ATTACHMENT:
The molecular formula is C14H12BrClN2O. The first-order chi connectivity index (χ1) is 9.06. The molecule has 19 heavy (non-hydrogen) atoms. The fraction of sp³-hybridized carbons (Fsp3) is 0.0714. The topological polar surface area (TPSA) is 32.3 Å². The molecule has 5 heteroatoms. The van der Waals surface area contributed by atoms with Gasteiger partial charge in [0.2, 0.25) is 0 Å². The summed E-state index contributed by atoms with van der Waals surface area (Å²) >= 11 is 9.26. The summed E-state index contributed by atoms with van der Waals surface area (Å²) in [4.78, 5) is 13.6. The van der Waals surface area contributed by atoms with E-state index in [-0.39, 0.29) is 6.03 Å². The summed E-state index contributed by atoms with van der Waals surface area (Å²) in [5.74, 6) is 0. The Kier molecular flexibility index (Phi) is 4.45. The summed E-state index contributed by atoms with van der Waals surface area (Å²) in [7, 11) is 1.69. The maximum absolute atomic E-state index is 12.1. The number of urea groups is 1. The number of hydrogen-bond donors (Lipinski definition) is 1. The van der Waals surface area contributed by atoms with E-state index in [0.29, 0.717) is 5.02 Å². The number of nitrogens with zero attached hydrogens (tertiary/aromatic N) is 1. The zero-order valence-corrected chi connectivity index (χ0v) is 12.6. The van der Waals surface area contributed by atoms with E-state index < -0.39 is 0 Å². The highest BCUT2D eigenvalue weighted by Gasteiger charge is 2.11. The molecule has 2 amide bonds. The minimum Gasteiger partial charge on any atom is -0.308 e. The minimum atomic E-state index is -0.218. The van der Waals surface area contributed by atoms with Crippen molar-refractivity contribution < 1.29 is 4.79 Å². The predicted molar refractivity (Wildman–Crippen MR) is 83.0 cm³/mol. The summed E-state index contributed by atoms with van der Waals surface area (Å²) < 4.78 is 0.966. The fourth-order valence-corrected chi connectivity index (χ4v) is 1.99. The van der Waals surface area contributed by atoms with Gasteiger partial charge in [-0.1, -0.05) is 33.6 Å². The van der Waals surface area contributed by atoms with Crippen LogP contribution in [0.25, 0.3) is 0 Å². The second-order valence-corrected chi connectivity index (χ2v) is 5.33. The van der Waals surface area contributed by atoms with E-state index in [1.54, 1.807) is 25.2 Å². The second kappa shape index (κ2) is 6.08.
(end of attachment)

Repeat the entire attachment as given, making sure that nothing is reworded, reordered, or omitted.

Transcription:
The molecular formula is C14H12BrClN2O. The first-order chi connectivity index (χ1) is 9.06. The molecule has 19 heavy (non-hydrogen) atoms. The fraction of sp³-hybridized carbons (Fsp3) is 0.0714. The topological polar surface area (TPSA) is 32.3 Å². The molecule has 5 heteroatoms. The van der Waals surface area contributed by atoms with Gasteiger partial charge in [0.2, 0.25) is 0 Å². The summed E-state index contributed by atoms with van der Waals surface area (Å²) >= 11 is 9.26. The summed E-state index contributed by atoms with van der Waals surface area (Å²) in [4.78, 5) is 13.6. The van der Waals surface area contributed by atoms with E-state index in [-0.39, 0.29) is 6.03 Å². The summed E-state index contributed by atoms with van der Waals surface area (Å²) in [5.74, 6) is 0. The Kier molecular flexibility index (Phi) is 4.45. The summed E-state index contributed by atoms with van der Waals surface area (Å²) in [7, 11) is 1.69. The maximum absolute atomic E-state index is 12.1. The number of urea groups is 1. The number of hydrogen-bond donors (Lipinski definition) is 1. The van der Waals surface area contributed by atoms with E-state index in [0.29, 0.717) is 5.02 Å². The number of nitrogens with zero attached hydrogens (tertiary/aromatic N) is 1. The zero-order valence-corrected chi connectivity index (χ0v) is 12.6. The van der Waals surface area contributed by atoms with E-state index < -0.39 is 0 Å². The highest BCUT2D eigenvalue weighted by Gasteiger charge is 2.11. The molecule has 2 amide bonds. The minimum Gasteiger partial charge on any atom is -0.308 e. The minimum atomic E-state index is -0.218. The van der Waals surface area contributed by atoms with Crippen molar-refractivity contribution < 1.29 is 4.79 Å². The predicted molar refractivity (Wildman–Crippen MR) is 83.0 cm³/mol. The summed E-state index contributed by atoms with van der Waals surface area (Å²) < 4.78 is 0.966. The fourth-order valence-corrected chi connectivity index (χ4v) is 1.99. The van der Waals surface area contributed by atoms with Gasteiger partial charge in [-0.1, -0.05) is 33.6 Å². The van der Waals surface area contributed by atoms with Crippen LogP contribution in [0.25, 0.3) is 0 Å². The second-order valence-corrected chi connectivity index (χ2v) is 5.33. The van der Waals surface area contributed by atoms with E-state index in [1.54, 1.807) is 25.2 Å². The second kappa shape index (κ2) is 6.08.